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.: Welcome to Fetzers

Fetzer’s German Brand Sausages are authentic Old World recipe sausages produced using the freshest, leanest, hand crafted all natural meats, and the finest ingredients available. We use Carlton Farms meat exclusively, which is truly “Fresh and Natural.” It is minimally processed. It contains no artificial ingredients, chemicals, preservatives, or coloring. No hormones, injected moisture, or curing accelerators are used. The sausages are made to exacting specifications weekly, with lean 100% meat. We do not use MSG, fillers, or additives that some manufacturers use to add weight and cut costs. You can feel and taste the difference.

The Fetzer family has been hand crafting gourmet sausage products in Germany for over a century. Since 1880 they have been using the same old world recipes created by Eugen Fetzer’s grandfather. They are still in use today. Eugen and Marianne Fetzer produced their famous sausage in Germany for 25 years until they came to the United States in 1978. They founded Fetzer’s German Sausage and Deli on Cedar Hills Blvd. in Beaverton, Oregon, and operated a full service deli, and catering facility loved by many, until 1998. They also sold their products at several Farmers Markets throughout the Portland area. Since that time the Fetzers have continued making the sausage and selling it wholesale and at the various Farmers Markets.

 

.: History of Sauerkraut

Although sauerkraut - German for "sour cabbage" - is thought of as a German invention, Chinese laborers building the Great Wall of China over 2,000 years ago ate it as standard fare. Chinese sauerkraut, made from shredded cabbage fermented in RICE WINE, Most likely it was brought to Europe 1000 years later by Gengis Kahn after plundering China. Although in Germany instead of using the wine they dry cured it by sprinkling salt on the shredded cabbage. The water is then drawn out of the cabbage to make the juice that you see that accompanies the kraut. The Dutch , who were great sea-fearing traders used sauerkraut on their ships as it did not need refrigeration and helped prevent scurvy. Today's sauerkraut is made by combining shredded cabbage, salt and sometimes spices, and allowing the mixture to ferment. It can be purchased in jars and cans in supermarkets. Fresh sauerkraut is sold in delicatessens and in plastic bags in a supermarket's refrigerated section. It should be rinsed before being used in casseroles, as a side dish and even on sandwiches like the famous REUBEN SANDWICH. Sauerkraut is an excellent source of vitamin C as well as of some of the B vitamins. There is a theory that the Tartars introduced the acid cabbage from the Orient into eastern Europe, and from there kraut went to Germany, Alsace-Lorraine, and France.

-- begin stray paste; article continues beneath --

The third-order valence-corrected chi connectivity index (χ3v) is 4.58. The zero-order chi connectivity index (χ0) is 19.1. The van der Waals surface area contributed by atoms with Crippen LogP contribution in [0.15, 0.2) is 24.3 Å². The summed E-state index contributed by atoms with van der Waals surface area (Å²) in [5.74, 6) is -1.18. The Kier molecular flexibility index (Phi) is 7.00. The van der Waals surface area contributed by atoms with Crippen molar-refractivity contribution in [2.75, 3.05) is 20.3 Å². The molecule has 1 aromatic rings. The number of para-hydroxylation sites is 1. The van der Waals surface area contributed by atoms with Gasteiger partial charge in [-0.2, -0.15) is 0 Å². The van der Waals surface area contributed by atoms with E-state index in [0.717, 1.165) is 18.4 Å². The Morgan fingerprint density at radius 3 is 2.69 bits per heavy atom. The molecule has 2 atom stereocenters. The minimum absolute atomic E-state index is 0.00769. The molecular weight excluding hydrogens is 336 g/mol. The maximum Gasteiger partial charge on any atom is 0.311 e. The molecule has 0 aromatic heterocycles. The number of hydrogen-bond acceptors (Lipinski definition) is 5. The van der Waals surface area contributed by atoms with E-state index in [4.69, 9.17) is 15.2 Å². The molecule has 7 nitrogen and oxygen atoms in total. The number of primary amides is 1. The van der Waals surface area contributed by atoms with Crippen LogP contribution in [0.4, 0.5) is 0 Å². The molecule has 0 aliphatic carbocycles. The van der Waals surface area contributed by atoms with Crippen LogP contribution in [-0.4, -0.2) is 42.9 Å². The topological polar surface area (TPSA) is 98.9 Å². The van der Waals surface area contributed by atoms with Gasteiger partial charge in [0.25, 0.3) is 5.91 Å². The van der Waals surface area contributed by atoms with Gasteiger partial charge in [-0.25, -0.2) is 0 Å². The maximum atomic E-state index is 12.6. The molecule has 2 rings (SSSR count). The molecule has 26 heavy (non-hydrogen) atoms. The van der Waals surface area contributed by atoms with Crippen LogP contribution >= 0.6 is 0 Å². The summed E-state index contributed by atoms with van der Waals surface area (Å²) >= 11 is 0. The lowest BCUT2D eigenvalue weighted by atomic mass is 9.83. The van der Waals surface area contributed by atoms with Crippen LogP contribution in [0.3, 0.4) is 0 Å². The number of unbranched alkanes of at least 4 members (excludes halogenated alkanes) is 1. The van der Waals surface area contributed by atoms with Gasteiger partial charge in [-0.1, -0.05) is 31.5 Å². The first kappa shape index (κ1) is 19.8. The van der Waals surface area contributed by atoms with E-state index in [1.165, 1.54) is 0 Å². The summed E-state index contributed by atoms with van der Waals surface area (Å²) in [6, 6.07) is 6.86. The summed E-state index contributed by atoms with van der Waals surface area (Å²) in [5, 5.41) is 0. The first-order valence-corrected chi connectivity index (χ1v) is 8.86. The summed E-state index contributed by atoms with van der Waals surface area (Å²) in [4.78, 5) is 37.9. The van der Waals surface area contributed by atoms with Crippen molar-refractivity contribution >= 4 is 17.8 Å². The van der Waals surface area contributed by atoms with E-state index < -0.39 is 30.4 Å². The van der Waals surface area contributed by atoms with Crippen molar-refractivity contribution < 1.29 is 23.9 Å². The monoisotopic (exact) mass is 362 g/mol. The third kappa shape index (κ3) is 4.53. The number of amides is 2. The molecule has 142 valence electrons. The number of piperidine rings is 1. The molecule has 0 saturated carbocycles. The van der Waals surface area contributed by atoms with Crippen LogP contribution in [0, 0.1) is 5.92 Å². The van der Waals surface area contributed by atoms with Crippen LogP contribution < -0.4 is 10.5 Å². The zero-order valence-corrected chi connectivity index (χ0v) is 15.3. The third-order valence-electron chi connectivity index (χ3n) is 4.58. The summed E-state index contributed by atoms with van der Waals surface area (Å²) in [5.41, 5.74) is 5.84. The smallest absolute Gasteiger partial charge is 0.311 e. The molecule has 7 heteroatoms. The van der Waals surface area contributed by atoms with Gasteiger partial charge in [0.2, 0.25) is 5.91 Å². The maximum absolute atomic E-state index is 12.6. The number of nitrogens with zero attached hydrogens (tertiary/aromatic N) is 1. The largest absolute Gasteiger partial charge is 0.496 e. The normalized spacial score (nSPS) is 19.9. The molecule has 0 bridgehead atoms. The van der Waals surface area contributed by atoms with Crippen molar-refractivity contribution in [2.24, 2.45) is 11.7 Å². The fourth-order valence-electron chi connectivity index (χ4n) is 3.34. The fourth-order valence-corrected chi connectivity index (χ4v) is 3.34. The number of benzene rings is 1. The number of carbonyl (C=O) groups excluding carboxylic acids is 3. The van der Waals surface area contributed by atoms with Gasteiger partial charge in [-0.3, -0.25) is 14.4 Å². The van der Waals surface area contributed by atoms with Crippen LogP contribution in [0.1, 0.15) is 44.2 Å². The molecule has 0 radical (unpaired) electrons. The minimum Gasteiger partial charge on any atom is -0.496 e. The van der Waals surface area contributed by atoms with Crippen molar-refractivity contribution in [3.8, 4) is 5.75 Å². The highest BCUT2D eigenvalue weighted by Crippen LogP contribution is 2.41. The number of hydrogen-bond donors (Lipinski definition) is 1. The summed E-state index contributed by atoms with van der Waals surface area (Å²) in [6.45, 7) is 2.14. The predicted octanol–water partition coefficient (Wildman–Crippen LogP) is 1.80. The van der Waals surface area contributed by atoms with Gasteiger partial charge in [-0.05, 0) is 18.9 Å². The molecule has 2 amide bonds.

.: Sausage Legacy

Probably few things identify your German heritage more than making sausage. It was a means of survival of our German ancestors during the winter months, as well as not wasting precious meat scraps, Although most civilizations came up with the idea for a sausage, our forefather's and mother's ingenuity probably came up with the idea of using the intestines to put all the little parts of the pig that were left over including the blood all on their own. Nothing was wasted except the squeak. According to my favorite food historian Alan Davidson the best sausage makers were in the colder countries like Germany as opposed to Mediterranean countries where food was more available during the cooler months. The best cured sausages seem came from mountainous regions where the dryer northern winds helped in the curing process. This is why Britain wasn't known to produce good cured sausages. Some attempts at making cured sausages back then resulted in a new form of bacteria poisoning which they later called Botulism, which the word comes from Botellus, a latin word for sausage. the use of Nitrates and proper sausage making have eliminated this. Where does the word Bratwurst come from? one theory is that BrAt is an Old High German word (spoken between the 9th and 11th centuries) that means ....meat without waste ....and Wurst means sausage and probably comes from the word wirren that originally meant mixture. When you cook sausage you are performing one of the oldest cooking techniques. The first recorded cookbook “Apicus Cookery” from approx. 228 AD has sausage recipes in it. Apicus lived in Rome. But who knows when and where this technique began. Our German heritage is even more identified with sausage as the pig was the animal of choice for meat as probably beef is in America, Unsurprisingly the pig is a good luck symbol in Germany. Also it is very cold in the winters, sausage was an excellent way to preserve the pig and use up all the trimmings ….”all but the tail and the oink” as some have put it. In America our German ancestors have really kept the Bratwurst tradition going. It has become a social food in places like Wisconsin where they have “Brat frys” on the weekends like they have BBQ’s in the south.


.: thank you!

Thank you for visiting Fetzers German Brand Sausage


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